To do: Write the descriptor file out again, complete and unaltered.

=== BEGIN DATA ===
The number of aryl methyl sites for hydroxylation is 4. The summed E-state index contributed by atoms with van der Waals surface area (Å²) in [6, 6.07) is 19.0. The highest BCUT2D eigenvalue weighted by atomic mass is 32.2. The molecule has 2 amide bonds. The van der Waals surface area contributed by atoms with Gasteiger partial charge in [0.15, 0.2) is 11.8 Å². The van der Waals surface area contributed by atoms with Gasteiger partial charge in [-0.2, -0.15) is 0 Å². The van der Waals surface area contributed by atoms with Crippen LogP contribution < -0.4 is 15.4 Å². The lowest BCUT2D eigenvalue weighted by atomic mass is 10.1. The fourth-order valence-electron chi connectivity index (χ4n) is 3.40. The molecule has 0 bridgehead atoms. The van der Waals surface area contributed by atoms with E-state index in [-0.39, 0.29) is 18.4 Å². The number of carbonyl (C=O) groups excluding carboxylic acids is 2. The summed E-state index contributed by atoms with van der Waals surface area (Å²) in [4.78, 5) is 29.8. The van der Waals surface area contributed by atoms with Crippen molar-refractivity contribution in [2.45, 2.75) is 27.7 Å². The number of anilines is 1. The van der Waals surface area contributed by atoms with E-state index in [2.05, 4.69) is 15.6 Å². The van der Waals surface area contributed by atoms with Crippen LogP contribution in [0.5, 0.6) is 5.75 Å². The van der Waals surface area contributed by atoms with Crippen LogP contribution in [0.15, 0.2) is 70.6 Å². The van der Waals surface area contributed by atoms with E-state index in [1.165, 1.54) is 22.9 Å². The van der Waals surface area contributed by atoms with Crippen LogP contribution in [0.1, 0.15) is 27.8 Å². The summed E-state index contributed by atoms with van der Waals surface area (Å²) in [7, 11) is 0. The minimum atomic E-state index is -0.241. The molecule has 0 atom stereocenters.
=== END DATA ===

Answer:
The number of aryl methyl sites for hydroxylation is 4. The summed E-state index contributed by atoms with van der Waals surface area (Å²) in [6, 6.07) is 19.0. The highest BCUT2D eigenvalue weighted by atomic mass is 32.2. The molecule has 2 amide bonds. The van der Waals surface area contributed by atoms with Gasteiger partial charge in [0.15, 0.2) is 11.8 Å². The van der Waals surface area contributed by atoms with Gasteiger partial charge in [-0.2, -0.15) is 0 Å². The van der Waals surface area contributed by atoms with Crippen LogP contribution < -0.4 is 15.4 Å². The lowest BCUT2D eigenvalue weighted by atomic mass is 10.1. The fourth-order valence-electron chi connectivity index (χ4n) is 3.40. The molecule has 0 bridgehead atoms. The van der Waals surface area contributed by atoms with E-state index in [-0.39, 0.29) is 18.4 Å². The number of carbonyl (C=O) groups excluding carboxylic acids is 2. The summed E-state index contributed by atoms with van der Waals surface area (Å²) in [4.78, 5) is 29.8. The van der Waals surface area contributed by atoms with Crippen molar-refractivity contribution in [2.45, 2.75) is 27.7 Å². The number of anilines is 1. The van der Waals surface area contributed by atoms with E-state index in [2.05, 4.69) is 15.6 Å². The van der Waals surface area contributed by atoms with Crippen LogP contribution in [0.5, 0.6) is 5.75 Å². The van der Waals surface area contributed by atoms with Crippen LogP contribution in [0.15, 0.2) is 70.6 Å². The van der Waals surface area contributed by atoms with E-state index in [1.165, 1.54) is 22.9 Å². The van der Waals surface area contributed by atoms with Crippen LogP contribution in [0.1, 0.15) is 27.8 Å². The summed E-state index contributed by atoms with van der Waals surface area (Å²) in [7, 11) is 0. The minimum atomic E-state index is -0.241. The molecule has 0 atom stereocenters.